The agonising blows that expose the evil secrets of Thailand's elephant tourism con: The Duchess of Cornwall's brother tells how baby elephants


Broken spirit: A helpless baby elephant endures a brutal ritual to prepare it for sale

There are few things more adorable than a baby elephant.
Little more than 3ft tall and naturally curious, they are the undisputed stars of the scores of elephant camps created in the forests of Thailand to offer tourists the opportunity to get close to the world’s largest land animals.
For many of the 850,000 Britons who go on holiday to Thailand every year, a trip to an elephant park is an unmissable part of their trip.

Campaigning: Mark Shand pictured in the late Eighties with an Asian elephant called

While some are doing good work, the vast majority of elephant camps are commercial enterprises, making money from tourists keen to have their photos taken with the young ones, bathing with the elephants or riding them, or watching them paint.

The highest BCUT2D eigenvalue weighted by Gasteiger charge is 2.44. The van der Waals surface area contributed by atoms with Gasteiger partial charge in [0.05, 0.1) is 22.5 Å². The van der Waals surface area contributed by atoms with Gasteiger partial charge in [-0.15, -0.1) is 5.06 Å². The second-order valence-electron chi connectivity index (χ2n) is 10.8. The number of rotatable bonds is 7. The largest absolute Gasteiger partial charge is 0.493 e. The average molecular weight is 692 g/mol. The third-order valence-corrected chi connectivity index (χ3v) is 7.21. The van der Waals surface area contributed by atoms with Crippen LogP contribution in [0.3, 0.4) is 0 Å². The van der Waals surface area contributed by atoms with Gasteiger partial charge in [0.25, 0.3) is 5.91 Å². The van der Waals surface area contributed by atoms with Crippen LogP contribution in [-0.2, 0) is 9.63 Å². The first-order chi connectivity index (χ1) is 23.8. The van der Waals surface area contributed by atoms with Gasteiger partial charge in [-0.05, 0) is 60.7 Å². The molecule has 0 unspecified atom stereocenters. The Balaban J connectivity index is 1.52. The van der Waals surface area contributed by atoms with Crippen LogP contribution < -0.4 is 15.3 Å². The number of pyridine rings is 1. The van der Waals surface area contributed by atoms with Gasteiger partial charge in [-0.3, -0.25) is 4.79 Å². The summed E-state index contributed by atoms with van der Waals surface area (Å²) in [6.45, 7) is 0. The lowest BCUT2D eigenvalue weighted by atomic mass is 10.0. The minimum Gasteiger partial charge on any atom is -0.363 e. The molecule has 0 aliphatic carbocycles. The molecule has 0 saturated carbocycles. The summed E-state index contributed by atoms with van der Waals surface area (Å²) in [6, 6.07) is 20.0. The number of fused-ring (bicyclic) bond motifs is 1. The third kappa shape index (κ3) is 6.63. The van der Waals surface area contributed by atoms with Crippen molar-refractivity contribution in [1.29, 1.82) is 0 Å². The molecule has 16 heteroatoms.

Some camps even dress up their elephants and have them perform unnatural and demeaning tricks, all in the name of entertainment.
But beyond the happy smiles of tourists posing with elephants, there is a hidden dark reality, of murder, smuggling and torture for the calves on show.

Cruel truth: A baby elephant makes an appealing photo for tourists in Thailand

The booming Thai tourist industry is fuelling a huge illegal trade in baby elephants that are taken from the wild in Burma, beaten, starved and tortured to break their spirit before being paraded in front of fee-paying holidaymakers.
The reports we have recently received indicate that at least 50 to 100 elephant calves are still being taken from the forests of Burma every year to supply the tourist camps.
Even worse, it is estimated that for every calf smuggled across the country’s 1,200-mile border with Thailand, up to five adult female and adolescent elephants from the calf’s immediate family group are gunned down in cold blood.

Support: Mark Shand helped launch a conservation charity a decade ago to save the Asian elephant

The forests of Burma are one of the last strongholds for Asian elephants and second only to India.
But such is the scale of the trade, it is thought that the endangered wild elephant population there – estimated at up to 5,000 individuals – could be wiped out or damaged beyond repair within ten years or so.

source: dailymail